The drone was developed by researchers at the University of Sherbrooke in Quebec, Canada, and was recently presented at the Living Machine 2017 conference, where it was received the “Best Robotics Paper Award.” According to its creators, the S-MAD was inspired by birds and flying squirrels, and possesses the ability to perch on rough vertical surfaces using a series of “microspines.” It can do this under a range of different weather conditions. It’s described as the first vehicle of its kind to exploit thrust in order to perform a rapid pitch-up maneuver that lets it rapidly slow its trajectory before touchdown. This allows it to take advantage of thrust assist to create a smooth and controlled descent towards the wall, which reduces the requirements for sensing, control, and energy absorption.
“The maneuvers starts with the airplane flying at cruise speed,” Professor Alexis Desbiens told Digital Trends. “Upon wall detection by a laser sensor, the airplane initiates a pitch-up maneuver to rapidly slow down. During that maneuver, the thrust is increased to maintain a small but negative vertical speed, and the control surfaces are commanded to maintain the perching attitude. In that configuration, the airplane can travel significant distance before touching a wall which reduces the requirements on sensing. Ultimately, the microspine’s feet will touch the wall, and the integrated suspension will absorb the remaining kinetic energy. The impact is detected with an onboard accelerometer to turn off the propeller. The airplane then settles onto the wall and can remain in that configuration, using very little energy or even recharging, for extended duration. When desired, the airplane can then take off again by using thrust and flying away from the wall.”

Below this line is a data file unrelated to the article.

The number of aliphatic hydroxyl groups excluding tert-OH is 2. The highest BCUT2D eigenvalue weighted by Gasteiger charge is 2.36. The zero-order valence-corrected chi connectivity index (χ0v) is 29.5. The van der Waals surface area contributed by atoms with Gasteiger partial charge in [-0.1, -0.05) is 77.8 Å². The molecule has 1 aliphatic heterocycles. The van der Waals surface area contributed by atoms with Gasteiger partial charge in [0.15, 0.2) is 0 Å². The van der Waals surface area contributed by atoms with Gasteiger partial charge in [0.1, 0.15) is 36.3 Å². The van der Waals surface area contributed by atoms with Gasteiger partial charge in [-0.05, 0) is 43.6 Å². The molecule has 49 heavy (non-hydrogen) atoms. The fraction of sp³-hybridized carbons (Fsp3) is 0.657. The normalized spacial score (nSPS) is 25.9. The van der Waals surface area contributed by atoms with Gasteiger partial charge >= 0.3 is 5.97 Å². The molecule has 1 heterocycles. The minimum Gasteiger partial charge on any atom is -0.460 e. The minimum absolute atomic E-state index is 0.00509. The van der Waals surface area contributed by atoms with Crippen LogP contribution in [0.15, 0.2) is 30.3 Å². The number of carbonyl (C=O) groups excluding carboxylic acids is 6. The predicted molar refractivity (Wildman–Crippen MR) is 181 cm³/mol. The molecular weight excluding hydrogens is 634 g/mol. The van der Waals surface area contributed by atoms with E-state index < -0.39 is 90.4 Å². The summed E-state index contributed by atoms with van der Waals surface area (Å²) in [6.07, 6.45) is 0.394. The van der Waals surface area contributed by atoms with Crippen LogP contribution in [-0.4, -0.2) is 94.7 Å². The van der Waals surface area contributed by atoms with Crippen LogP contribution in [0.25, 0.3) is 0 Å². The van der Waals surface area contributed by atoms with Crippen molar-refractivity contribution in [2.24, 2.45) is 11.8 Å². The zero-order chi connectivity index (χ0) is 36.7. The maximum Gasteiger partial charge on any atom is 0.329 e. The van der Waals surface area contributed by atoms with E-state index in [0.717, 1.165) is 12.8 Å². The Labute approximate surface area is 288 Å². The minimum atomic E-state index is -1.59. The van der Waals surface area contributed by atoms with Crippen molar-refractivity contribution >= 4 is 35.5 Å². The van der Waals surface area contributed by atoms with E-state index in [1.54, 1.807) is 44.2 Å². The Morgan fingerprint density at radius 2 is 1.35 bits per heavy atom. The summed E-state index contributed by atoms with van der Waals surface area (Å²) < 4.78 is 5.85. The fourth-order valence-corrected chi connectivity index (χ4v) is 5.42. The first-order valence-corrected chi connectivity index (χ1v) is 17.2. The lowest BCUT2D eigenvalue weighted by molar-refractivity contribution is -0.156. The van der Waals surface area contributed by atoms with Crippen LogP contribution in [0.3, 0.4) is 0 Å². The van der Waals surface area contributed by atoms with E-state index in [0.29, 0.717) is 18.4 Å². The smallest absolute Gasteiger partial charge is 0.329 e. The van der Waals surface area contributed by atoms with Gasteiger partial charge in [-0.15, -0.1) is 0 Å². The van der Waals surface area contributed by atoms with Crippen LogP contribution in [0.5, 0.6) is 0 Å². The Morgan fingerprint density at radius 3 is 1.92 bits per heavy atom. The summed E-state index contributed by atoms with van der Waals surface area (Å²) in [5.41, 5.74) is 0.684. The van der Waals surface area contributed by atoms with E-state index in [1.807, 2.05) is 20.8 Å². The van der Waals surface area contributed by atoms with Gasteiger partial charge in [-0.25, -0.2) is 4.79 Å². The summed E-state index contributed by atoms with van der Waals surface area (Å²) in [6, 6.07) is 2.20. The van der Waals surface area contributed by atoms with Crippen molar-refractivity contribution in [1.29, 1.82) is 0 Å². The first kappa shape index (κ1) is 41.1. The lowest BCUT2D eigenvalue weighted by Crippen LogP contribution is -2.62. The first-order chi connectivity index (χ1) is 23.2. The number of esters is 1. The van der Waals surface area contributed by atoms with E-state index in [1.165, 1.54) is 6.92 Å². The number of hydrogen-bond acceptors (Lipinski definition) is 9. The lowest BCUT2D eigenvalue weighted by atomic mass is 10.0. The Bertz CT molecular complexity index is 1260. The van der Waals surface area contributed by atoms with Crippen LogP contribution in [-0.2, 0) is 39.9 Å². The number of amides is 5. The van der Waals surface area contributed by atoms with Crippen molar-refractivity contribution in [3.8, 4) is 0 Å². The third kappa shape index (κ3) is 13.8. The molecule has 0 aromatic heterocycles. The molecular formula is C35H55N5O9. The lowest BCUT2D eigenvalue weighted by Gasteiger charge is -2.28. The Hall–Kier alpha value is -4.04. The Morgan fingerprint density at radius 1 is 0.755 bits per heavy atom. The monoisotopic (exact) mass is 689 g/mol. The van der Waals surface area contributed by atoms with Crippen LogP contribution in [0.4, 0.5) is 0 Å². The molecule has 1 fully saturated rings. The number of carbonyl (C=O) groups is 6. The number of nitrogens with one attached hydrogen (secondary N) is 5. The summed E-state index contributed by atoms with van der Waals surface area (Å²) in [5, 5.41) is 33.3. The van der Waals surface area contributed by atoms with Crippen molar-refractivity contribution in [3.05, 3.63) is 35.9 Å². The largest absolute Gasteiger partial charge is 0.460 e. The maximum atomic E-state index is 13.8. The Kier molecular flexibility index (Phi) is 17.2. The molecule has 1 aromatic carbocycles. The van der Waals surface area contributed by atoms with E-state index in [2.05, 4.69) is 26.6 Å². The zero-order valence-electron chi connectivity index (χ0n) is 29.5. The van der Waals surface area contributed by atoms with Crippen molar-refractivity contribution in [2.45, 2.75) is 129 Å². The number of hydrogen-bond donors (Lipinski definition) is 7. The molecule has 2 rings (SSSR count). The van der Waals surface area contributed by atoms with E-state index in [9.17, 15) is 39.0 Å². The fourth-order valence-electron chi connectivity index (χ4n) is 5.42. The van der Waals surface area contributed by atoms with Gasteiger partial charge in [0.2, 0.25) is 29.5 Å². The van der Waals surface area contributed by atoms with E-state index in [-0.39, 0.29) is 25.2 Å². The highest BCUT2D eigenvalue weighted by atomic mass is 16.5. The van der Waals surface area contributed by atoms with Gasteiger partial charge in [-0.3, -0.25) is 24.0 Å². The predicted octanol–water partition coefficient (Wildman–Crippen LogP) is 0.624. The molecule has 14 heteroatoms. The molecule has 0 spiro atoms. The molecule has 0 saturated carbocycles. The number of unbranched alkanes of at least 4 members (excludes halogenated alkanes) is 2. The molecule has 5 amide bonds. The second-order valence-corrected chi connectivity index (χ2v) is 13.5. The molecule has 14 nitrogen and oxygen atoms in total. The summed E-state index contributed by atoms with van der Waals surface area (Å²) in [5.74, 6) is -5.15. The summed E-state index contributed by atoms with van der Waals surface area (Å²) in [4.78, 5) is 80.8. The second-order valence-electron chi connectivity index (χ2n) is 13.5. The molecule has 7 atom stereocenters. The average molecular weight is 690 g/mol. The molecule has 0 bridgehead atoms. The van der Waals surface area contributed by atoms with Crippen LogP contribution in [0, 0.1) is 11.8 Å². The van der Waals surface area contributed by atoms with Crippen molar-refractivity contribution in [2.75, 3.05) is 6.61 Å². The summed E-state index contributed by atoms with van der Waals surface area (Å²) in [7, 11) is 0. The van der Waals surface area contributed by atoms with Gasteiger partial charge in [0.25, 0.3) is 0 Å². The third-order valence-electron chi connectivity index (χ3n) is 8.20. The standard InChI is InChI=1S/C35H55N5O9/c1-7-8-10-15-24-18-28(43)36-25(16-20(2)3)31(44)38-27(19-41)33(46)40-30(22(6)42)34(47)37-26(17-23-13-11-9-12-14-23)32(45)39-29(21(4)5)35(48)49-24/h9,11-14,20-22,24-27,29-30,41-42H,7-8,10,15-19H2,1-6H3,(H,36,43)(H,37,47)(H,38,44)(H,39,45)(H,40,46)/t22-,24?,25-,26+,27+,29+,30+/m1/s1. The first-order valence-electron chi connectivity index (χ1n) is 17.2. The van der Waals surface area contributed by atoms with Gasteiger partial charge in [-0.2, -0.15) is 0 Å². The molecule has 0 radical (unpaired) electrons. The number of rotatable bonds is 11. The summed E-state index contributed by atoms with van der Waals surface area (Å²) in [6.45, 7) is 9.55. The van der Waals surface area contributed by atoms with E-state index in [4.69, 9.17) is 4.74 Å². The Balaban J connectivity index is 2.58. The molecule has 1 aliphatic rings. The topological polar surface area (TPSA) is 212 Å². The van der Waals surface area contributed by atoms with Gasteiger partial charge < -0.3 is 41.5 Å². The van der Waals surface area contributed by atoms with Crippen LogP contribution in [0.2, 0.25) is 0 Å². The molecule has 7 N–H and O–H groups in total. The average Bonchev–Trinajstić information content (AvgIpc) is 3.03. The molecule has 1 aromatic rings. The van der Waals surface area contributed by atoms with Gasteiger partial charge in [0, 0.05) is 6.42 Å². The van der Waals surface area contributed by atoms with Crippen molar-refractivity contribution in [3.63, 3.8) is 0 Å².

Desbiens said the drone is designed for carrying out extended missions; an idea University of Sherbrooke researchers have been exploring for some time. Earlier this year, we wrote about a previous drone Desbiens and his colleagues created, designed to fly short distances, land in a body of water like a lake, recharge using solar panels built into its fixed wings, and then take off again. Compared to that drone, S-MAD seems more a bit more versatile, since in most places it is easier to find vertical surfaces than it is evenly spaced bodies of water.
Possible uses for S-MAD, Desbiens says, include long duration surveillance, energy harvesting, inspection of structures, and reconfigurable sensor networks.
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